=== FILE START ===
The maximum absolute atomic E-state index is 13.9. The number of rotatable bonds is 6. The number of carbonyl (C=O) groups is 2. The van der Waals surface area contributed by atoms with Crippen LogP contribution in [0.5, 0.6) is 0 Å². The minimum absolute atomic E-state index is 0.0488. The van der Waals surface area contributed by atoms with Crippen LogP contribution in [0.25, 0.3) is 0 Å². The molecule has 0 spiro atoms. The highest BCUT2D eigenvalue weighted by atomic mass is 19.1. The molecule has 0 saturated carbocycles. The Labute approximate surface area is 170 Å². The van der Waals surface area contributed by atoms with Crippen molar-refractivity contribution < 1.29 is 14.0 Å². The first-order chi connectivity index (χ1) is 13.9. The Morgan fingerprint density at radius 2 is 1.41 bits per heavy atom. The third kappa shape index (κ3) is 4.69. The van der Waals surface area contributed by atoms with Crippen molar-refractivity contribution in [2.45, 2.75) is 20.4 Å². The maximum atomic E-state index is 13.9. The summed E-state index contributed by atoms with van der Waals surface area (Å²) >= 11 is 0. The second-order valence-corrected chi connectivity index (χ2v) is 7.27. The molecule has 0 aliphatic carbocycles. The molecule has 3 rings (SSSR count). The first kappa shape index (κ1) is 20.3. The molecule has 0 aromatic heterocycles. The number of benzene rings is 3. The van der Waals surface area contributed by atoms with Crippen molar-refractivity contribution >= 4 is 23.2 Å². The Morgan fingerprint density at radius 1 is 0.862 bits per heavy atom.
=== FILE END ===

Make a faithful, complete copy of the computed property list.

The maximum absolute atomic E-state index is 13.9. The number of rotatable bonds is 6. The number of carbonyl (C=O) groups is 2. The van der Waals surface area contributed by atoms with Crippen LogP contribution in [0.5, 0.6) is 0 Å². The minimum absolute atomic E-state index is 0.0488. The van der Waals surface area contributed by atoms with Crippen LogP contribution in [0.25, 0.3) is 0 Å². The molecule has 0 spiro atoms. The highest BCUT2D eigenvalue weighted by atomic mass is 19.1. The molecule has 0 saturated carbocycles. The Labute approximate surface area is 170 Å². The van der Waals surface area contributed by atoms with Crippen molar-refractivity contribution < 1.29 is 14.0 Å². The first-order chi connectivity index (χ1) is 13.9. The Morgan fingerprint density at radius 2 is 1.41 bits per heavy atom. The third kappa shape index (κ3) is 4.69. The van der Waals surface area contributed by atoms with Crippen molar-refractivity contribution in [2.45, 2.75) is 20.4 Å². The maximum atomic E-state index is 13.9. The summed E-state index contributed by atoms with van der Waals surface area (Å²) >= 11 is 0. The second-order valence-corrected chi connectivity index (χ2v) is 7.27. The molecule has 0 aliphatic carbocycles. The molecule has 3 rings (SSSR count). The first kappa shape index (κ1) is 20.3. The molecule has 0 aromatic heterocycles. The number of benzene rings is 3. The van der Waals surface area contributed by atoms with Crippen molar-refractivity contribution >= 4 is 23.2 Å². The Morgan fingerprint density at radius 1 is 0.862 bits per heavy atom.